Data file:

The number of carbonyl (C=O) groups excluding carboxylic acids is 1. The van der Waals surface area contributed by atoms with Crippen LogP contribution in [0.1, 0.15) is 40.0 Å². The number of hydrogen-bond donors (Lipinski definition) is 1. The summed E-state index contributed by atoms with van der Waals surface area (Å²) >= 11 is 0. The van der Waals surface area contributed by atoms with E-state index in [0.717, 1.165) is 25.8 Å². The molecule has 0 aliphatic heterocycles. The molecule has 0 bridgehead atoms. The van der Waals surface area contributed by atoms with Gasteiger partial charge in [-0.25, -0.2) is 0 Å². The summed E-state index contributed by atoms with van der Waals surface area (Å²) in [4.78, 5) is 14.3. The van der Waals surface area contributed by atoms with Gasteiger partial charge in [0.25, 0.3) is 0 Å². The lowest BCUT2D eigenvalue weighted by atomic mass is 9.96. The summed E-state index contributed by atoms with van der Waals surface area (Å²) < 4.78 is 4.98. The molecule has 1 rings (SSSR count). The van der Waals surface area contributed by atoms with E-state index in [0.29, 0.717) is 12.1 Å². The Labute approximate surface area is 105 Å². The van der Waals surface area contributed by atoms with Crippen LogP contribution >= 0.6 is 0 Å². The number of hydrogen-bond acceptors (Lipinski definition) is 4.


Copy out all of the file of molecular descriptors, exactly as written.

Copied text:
The number of carbonyl (C=O) groups excluding carboxylic acids is 1. The van der Waals surface area contributed by atoms with Crippen LogP contribution in [0.1, 0.15) is 40.0 Å². The number of hydrogen-bond donors (Lipinski definition) is 1. The summed E-state index contributed by atoms with van der Waals surface area (Å²) >= 11 is 0. The van der Waals surface area contributed by atoms with E-state index in [0.717, 1.165) is 25.8 Å². The molecule has 0 aliphatic heterocycles. The molecule has 0 bridgehead atoms. The van der Waals surface area contributed by atoms with Gasteiger partial charge in [-0.25, -0.2) is 0 Å². The summed E-state index contributed by atoms with van der Waals surface area (Å²) in [4.78, 5) is 14.3. The van der Waals surface area contributed by atoms with Gasteiger partial charge in [0.25, 0.3) is 0 Å². The lowest BCUT2D eigenvalue weighted by atomic mass is 9.96. The summed E-state index contributed by atoms with van der Waals surface area (Å²) < 4.78 is 4.98. The molecule has 1 rings (SSSR count). The van der Waals surface area contributed by atoms with E-state index in [0.29, 0.717) is 12.1 Å². The Labute approximate surface area is 105 Å². The van der Waals surface area contributed by atoms with Crippen LogP contribution >= 0.6 is 0 Å². The number of hydrogen-bond acceptors (Lipinski definition) is 4.